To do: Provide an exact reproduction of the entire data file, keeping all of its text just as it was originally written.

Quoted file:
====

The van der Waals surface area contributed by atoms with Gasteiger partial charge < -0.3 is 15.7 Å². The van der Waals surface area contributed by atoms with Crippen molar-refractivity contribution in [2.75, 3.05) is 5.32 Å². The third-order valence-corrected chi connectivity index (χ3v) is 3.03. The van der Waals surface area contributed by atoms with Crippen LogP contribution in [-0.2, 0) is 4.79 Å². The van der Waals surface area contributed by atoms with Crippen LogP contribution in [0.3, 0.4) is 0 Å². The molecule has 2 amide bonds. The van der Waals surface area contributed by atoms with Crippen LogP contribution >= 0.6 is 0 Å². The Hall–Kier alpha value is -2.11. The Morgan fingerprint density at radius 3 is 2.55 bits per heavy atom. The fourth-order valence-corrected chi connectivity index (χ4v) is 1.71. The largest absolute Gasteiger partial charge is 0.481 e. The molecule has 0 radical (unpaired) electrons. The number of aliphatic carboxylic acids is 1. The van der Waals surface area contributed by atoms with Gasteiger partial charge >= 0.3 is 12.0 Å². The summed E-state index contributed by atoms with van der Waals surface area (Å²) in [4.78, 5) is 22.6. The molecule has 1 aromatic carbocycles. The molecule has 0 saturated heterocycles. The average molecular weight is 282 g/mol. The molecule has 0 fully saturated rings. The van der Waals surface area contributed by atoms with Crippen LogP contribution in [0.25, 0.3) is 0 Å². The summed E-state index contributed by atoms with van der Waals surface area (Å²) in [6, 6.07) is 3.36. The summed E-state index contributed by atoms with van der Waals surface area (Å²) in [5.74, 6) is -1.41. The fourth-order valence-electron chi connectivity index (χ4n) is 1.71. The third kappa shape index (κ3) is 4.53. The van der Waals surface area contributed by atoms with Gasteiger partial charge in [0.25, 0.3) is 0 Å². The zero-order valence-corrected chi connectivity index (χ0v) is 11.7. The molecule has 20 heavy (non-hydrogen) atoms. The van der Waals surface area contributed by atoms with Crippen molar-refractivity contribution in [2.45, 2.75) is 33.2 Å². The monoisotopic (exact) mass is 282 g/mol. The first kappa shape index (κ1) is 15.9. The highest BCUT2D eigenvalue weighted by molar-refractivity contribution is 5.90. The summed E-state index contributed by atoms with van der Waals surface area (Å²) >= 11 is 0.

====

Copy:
The van der Waals surface area contributed by atoms with Gasteiger partial charge < -0.3 is 15.7 Å². The van der Waals surface area contributed by atoms with Crippen molar-refractivity contribution in [2.75, 3.05) is 5.32 Å². The third-order valence-corrected chi connectivity index (χ3v) is 3.03. The van der Waals surface area contributed by atoms with Crippen LogP contribution in [-0.2, 0) is 4.79 Å². The van der Waals surface area contributed by atoms with Crippen LogP contribution in [0.3, 0.4) is 0 Å². The molecule has 2 amide bonds. The van der Waals surface area contributed by atoms with Crippen LogP contribution >= 0.6 is 0 Å². The Hall–Kier alpha value is -2.11. The Morgan fingerprint density at radius 3 is 2.55 bits per heavy atom. The fourth-order valence-corrected chi connectivity index (χ4v) is 1.71. The largest absolute Gasteiger partial charge is 0.481 e. The molecule has 0 radical (unpaired) electrons. The number of aliphatic carboxylic acids is 1. The van der Waals surface area contributed by atoms with Gasteiger partial charge >= 0.3 is 12.0 Å². The summed E-state index contributed by atoms with van der Waals surface area (Å²) in [4.78, 5) is 22.6. The molecule has 1 aromatic carbocycles. The molecule has 0 saturated heterocycles. The average molecular weight is 282 g/mol. The molecule has 0 fully saturated rings. The van der Waals surface area contributed by atoms with Crippen LogP contribution in [0.25, 0.3) is 0 Å². The summed E-state index contributed by atoms with van der Waals surface area (Å²) in [6, 6.07) is 3.36. The summed E-state index contributed by atoms with van der Waals surface area (Å²) in [5.74, 6) is -1.41. The fourth-order valence-electron chi connectivity index (χ4n) is 1.71. The third kappa shape index (κ3) is 4.53. The van der Waals surface area contributed by atoms with Gasteiger partial charge in [0.25, 0.3) is 0 Å². The zero-order valence-corrected chi connectivity index (χ0v) is 11.7. The molecule has 20 heavy (non-hydrogen) atoms. The van der Waals surface area contributed by atoms with Crippen molar-refractivity contribution in [2.45, 2.75) is 33.2 Å². The monoisotopic (exact) mass is 282 g/mol. The first kappa shape index (κ1) is 15.9. The highest BCUT2D eigenvalue weighted by molar-refractivity contribution is 5.90. The summed E-state index contributed by atoms with van der Waals surface area (Å²) >= 11 is 0.